“You’re running through effects, chopping shit up and placing it and rearranging it so that it just is not recognizable,” said El-P, who gave me a demonstration of his technique while in his Brooklyn studio. “Okay, here’s the most obvious, this is the most rudimentary ‘Sound Changing 101.’” Hunched over his keyboard, he explained, “You sample a sound, this is the root key [hits a key to the far right of the keyboard], and then you play it down here [lower on the keyboard scale], hence, slowing the sound down, distorting the sound and making it unrecognizable.”

El-P continued, detailing how he makes new songs from a combination of found sounds and those he generates in the studio. “I use fragments, fragments of music. Things that I can bend and twist at will, things that I can shape and connect into my own forms and pieces, that, frankly, are just unrecognizable. If you are using a horn to distort and play as a bass line, you know, and then EQ-ing it so that it has bass and it just has a different sound to it—you know, how is anyone going to be able to recognize that?”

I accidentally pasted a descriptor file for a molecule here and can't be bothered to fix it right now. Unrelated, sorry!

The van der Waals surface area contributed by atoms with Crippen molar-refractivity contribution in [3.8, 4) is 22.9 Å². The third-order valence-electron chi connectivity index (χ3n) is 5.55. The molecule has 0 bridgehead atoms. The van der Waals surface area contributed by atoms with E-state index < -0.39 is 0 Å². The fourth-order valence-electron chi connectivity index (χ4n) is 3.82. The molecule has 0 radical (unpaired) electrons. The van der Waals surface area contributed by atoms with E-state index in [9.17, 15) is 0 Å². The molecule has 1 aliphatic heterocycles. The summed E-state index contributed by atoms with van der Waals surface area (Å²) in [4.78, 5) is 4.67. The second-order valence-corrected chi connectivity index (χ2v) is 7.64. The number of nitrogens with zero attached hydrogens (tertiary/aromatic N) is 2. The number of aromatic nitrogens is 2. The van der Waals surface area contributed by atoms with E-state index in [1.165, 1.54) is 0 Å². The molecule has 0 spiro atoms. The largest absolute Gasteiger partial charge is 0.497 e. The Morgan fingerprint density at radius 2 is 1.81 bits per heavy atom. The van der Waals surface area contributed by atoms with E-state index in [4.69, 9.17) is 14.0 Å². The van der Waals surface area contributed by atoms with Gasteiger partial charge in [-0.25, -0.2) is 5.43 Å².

While discussing how the threat of copyright infringement has pushed him to be even more radical in the way he transforms his sound sources, El-P smiled mischievously and said, “If you can catch me, then I didn’t do my job. Straight up, it’s my fault.” With that in mind, El-P approaches sampling differently today than when he started out in the 1990s with his first group, Company Flow.

“Now I’m sampling because I like the way something sounds,” El-P said, “and I’m going to take that piece and I’m going to run it through about 30 different experiments to see what comes out of it, and usually what comes out of it is completely different than what I liked the initial sample for.”

While producing the backing tracks for RTJ1 and RTJ2—along with a planned RTJ3 album!—El-P collaged sounds in much the same way he has done in his solo work. But with Killer Mike, the process was much more collaborative. “Doing a genuine group is different because you’re working out how you play off each other and all that,” he said. “There’s a vibe between us that’s very special and very integral to the way we work.”